Originally created 07/12/00

Lack of insurance trouble state



ATLANTA - Ed Miceli said the cystic fibrosis attacking his lungs isn't killing him; it's his insurance company's refusal to continue his coverage and Georgia's inability to stop them.

Gasping for breath, the Marietta resident spoke Tuesday at the Georgia Department of Community Health's first public hearing about reducing the number of uninsured residents.

"There is no public plan to back up patients when private industry fails," he said. "I need $800 worth of drugs, but my pharmacy won't refill my prescriptions. I'm going to die soon because the medical insurance industry doesn't want to pay my bills."

The department estimates 19 percent of Georgians younger than age 65 don't have health insurance. Approximately 68 percent of those without coverage live in families headed by a full-time worker.

Gov. Roy Barnes has asked the department to submit a proposal by Aug. 31 that would increase the availability of insurance to state residents. In response, the department is holding four public hearings throughout the state and asking patients, industry leaders, health-care providers and advocates to participate in finding a solution.

"I think the governor has made this a priority and has mandated we create a proposal to reduce the number of people without insurance," said Martin Smith, spokesman for the department.

The department already has ruled out creating a large state coverage system - citing exorbitant costs - and a plan for patients covering only serious, sudden injury. Otherwise, officials said, they are open to suggestions.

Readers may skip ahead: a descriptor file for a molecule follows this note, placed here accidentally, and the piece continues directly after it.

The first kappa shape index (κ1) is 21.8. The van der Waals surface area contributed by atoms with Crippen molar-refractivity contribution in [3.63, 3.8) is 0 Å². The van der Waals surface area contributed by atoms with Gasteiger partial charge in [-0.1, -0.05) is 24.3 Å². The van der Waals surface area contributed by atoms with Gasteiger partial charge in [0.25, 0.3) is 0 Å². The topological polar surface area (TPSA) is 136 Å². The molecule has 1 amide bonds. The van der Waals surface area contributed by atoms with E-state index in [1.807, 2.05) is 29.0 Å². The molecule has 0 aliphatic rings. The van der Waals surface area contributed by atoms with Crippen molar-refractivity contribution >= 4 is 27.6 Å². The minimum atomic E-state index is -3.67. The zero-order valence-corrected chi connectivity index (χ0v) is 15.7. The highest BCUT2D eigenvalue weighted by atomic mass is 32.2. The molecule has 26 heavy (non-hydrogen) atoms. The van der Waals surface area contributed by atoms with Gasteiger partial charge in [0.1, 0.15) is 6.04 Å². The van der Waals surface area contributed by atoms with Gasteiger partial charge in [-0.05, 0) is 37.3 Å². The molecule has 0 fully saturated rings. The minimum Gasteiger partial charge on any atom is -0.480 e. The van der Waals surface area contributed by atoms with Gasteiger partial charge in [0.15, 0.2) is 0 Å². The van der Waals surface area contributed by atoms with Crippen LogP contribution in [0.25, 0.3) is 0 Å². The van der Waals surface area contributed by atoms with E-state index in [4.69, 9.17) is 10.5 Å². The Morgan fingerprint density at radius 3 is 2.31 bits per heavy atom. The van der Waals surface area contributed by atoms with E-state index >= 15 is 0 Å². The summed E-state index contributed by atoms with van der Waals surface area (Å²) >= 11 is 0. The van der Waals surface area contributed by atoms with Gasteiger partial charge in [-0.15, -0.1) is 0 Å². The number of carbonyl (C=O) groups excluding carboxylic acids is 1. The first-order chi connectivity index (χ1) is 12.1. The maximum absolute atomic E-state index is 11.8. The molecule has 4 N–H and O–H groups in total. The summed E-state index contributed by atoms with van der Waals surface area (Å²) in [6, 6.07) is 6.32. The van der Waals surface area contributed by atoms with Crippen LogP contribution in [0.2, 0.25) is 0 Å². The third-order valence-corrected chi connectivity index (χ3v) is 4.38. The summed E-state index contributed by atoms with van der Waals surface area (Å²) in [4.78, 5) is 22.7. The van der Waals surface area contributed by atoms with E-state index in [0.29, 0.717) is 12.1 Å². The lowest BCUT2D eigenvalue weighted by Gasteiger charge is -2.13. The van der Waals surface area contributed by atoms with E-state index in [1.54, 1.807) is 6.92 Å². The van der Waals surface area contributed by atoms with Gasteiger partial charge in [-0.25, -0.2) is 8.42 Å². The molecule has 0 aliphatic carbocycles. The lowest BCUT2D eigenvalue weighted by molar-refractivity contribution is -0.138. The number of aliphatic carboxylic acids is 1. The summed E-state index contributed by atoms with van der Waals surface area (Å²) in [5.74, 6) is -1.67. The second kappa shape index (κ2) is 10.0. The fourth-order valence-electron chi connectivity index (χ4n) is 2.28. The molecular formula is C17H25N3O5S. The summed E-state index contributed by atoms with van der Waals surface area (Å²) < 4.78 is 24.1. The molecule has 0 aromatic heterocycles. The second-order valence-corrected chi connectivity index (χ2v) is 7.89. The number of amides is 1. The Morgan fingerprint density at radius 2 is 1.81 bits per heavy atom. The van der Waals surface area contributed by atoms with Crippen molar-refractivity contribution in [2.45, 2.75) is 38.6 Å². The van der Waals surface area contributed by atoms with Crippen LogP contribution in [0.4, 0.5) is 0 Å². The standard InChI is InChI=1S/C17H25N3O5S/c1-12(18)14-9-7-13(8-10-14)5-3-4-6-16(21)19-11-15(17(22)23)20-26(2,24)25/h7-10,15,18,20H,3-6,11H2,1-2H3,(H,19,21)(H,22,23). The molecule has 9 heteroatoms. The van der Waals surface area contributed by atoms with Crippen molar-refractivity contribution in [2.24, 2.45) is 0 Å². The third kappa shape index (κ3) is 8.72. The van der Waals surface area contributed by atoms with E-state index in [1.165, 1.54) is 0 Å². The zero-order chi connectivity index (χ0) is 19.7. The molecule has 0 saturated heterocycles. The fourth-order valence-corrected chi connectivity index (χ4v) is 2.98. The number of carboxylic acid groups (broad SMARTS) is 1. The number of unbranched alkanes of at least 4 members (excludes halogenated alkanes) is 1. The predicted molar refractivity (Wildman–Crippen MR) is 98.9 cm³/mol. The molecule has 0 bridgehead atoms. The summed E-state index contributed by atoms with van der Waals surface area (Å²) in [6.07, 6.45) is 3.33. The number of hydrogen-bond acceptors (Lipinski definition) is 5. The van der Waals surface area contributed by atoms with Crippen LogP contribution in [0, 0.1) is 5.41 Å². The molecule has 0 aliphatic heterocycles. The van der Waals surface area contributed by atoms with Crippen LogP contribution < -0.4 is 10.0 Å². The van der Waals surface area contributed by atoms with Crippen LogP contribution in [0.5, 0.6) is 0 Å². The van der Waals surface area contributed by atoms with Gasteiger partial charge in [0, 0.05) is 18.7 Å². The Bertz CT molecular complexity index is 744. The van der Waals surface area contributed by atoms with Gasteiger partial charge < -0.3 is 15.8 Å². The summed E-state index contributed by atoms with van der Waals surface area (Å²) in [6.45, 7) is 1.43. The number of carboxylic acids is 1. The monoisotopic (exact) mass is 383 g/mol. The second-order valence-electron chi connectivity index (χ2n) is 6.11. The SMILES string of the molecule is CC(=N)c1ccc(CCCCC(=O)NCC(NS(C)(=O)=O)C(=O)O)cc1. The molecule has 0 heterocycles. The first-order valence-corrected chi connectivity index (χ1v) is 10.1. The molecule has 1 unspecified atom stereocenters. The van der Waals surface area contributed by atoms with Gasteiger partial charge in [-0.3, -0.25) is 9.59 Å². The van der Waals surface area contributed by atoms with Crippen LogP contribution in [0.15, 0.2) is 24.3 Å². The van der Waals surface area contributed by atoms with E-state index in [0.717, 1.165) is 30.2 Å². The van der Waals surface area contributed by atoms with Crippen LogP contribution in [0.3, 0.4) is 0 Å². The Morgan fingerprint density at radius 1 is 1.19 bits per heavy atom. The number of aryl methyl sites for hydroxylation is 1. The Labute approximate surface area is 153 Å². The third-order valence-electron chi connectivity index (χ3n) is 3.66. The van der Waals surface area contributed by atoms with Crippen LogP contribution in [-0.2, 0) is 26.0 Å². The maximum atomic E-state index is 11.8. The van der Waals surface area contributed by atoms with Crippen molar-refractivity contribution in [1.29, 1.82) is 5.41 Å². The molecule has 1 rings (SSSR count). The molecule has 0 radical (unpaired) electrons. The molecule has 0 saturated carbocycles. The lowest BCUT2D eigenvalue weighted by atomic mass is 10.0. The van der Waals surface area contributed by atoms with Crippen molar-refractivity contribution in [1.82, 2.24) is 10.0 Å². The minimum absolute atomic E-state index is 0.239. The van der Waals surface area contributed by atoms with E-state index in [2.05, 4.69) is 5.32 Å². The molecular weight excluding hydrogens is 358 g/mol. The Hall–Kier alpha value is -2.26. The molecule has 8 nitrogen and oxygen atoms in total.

The few who spoke at Tuesday's hearing suggested the state better utilize available resources and restructure the Georgia Insurance Commissioner's Office.

"I have many acquaintances and friends who have no idea what's available to them," said Bernadette Smith, an Atlanta resident. "There has got to be better publicity out there."

Tammie Bettis, who recently moved to Atlanta, said there needs to be a stronger method of holding insurance companies accountable for their actions.

"I went to the Insurance Commissioner's Office myself and found that they could have cared less about me," said Ms. Bettis, who was penalized with higher deductibles for being self-employed after being told otherwise by her insurance provider. "Somebody's got to be watching to make sure these companies don't find loopholes in the law. People end up suffering, and God didn't put us on this world to suffer."

Health hearings

Public hearings will be held:

July 13: Georgia Mountain Meeting Center in Gainesville from 11 a.m. to 1:30 p.m.

July 25: Thomas County Public Library in Thomasville from noon to 2 p.m.

July 25: Fielding Russell Union Building in Statesboro from 4:30 p.m. to 7 p.m.

Comments can be sent via e-mail to the Georgia Department of Community Health at uninsured@dch.state.ga.us.

For more information, call (404)657-9118.